Search terms: Guillermo Orlando Teijeiro
Following the cancellation of the former double tax treaty between Spain and Argentina in 2012, a new treaty between the two countries has recently been signed. The new treaty reflects in general terms the structure of its predecessor, while introducing a few relevant changes. Although these changes are significant, a mere renegotiation of the then-extant treaty would arguably have sufficed.
A conflict between the Income Tax Law and the Companies Act may arise if, during the two-year period following a restructuring, the surviving company (or companies) must make a capital reduction following the mandate imposed by the Companies Act, thus potentially jeopardising the requirement under the Income Tax Law for the continuity of proprietary interest. This conflict was analysed in a recent appellate court decision.
Following its unilateral termination of tax treaties with Chile, Spain and Switzerland, Argentina is in the process of negotiating new double tax agreements. It is hoped that this will ensure that the continuity of treaty benefits can be preserved. A number of rulings are also pending before the Supreme Court dealing with certain treaty law open issues for which a definition or clarification is expected.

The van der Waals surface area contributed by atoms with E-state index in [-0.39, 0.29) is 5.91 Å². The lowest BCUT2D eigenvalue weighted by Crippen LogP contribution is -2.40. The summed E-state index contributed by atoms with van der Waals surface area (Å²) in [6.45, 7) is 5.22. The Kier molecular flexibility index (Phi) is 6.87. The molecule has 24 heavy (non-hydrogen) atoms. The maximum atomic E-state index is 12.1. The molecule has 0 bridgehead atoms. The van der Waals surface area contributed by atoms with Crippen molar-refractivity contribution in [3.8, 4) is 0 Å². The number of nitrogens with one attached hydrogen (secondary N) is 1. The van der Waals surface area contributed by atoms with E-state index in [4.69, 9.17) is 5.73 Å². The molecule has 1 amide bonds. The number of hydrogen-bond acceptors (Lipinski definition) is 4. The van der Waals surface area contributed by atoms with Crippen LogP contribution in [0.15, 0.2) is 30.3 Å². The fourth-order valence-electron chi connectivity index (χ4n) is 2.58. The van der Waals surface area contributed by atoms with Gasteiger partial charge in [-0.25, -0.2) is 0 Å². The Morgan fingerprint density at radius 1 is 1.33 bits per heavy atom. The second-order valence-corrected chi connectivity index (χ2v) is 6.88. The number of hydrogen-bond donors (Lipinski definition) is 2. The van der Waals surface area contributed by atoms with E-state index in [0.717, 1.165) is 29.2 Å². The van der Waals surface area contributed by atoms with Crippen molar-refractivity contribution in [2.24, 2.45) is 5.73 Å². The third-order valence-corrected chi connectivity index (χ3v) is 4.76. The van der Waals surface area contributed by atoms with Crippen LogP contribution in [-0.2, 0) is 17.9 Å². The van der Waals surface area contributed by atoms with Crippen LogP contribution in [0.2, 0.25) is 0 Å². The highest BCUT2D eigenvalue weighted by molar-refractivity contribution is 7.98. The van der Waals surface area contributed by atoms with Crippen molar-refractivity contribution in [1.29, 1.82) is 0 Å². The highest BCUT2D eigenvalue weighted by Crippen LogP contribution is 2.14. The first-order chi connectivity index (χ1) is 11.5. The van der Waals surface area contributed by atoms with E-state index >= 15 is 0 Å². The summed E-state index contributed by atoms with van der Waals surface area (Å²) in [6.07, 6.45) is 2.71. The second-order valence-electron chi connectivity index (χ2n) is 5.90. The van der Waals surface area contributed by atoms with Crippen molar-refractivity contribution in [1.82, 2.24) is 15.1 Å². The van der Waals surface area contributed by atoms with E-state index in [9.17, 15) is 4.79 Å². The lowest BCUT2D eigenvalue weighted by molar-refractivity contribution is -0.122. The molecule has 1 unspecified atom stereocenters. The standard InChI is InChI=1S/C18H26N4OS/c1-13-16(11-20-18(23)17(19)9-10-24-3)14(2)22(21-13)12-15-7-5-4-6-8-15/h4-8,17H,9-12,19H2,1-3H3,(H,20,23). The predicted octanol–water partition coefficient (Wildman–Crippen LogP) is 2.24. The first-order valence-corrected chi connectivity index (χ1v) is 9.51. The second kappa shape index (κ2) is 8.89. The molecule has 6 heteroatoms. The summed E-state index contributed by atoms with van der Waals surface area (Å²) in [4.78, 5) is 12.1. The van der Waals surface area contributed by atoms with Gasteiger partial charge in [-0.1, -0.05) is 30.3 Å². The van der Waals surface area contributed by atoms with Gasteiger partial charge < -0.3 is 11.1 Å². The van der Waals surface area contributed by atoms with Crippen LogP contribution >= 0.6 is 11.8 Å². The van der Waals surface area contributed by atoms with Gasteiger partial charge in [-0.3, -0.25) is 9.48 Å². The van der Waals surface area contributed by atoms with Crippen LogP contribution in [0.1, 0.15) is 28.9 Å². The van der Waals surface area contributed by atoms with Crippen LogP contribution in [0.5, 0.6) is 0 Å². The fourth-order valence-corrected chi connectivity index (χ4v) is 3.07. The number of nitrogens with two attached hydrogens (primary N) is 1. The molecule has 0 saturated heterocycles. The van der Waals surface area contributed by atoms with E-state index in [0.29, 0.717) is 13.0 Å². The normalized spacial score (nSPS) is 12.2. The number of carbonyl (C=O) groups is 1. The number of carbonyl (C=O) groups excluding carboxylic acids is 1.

In 2011 the Argentine government created a commission to evaluate and review the double tax treaties that were in force or those to be signed in future. After a year of inaction, the goverment recently decided unilaterally to terminate the treaty with Switzerland. Since then, two other treaties have also been denounced (those with Chile and Spain) as a result of the commission's analysis and determination.
Article 73 of the Income Tax Law states that transfers of cash or assets to third parties that are not performed in the company's interest are subject to an interest presumption at a fixed rate determined by statute. However, without a precise definition of the relevant terms, the scope of the requirements under which Article 73 applies is subject to debate. Two Supreme Court decisions have shed light on the issue.
The Federal Tax Court recently analysed the scope and application of the most-favoured nation clause contained in the Latin American Integration Association treaty. The Tax Court adopted a very clear position on how the scope of the clause must be construed, in the context of the treaty in particular, and in any other treaty with similar features.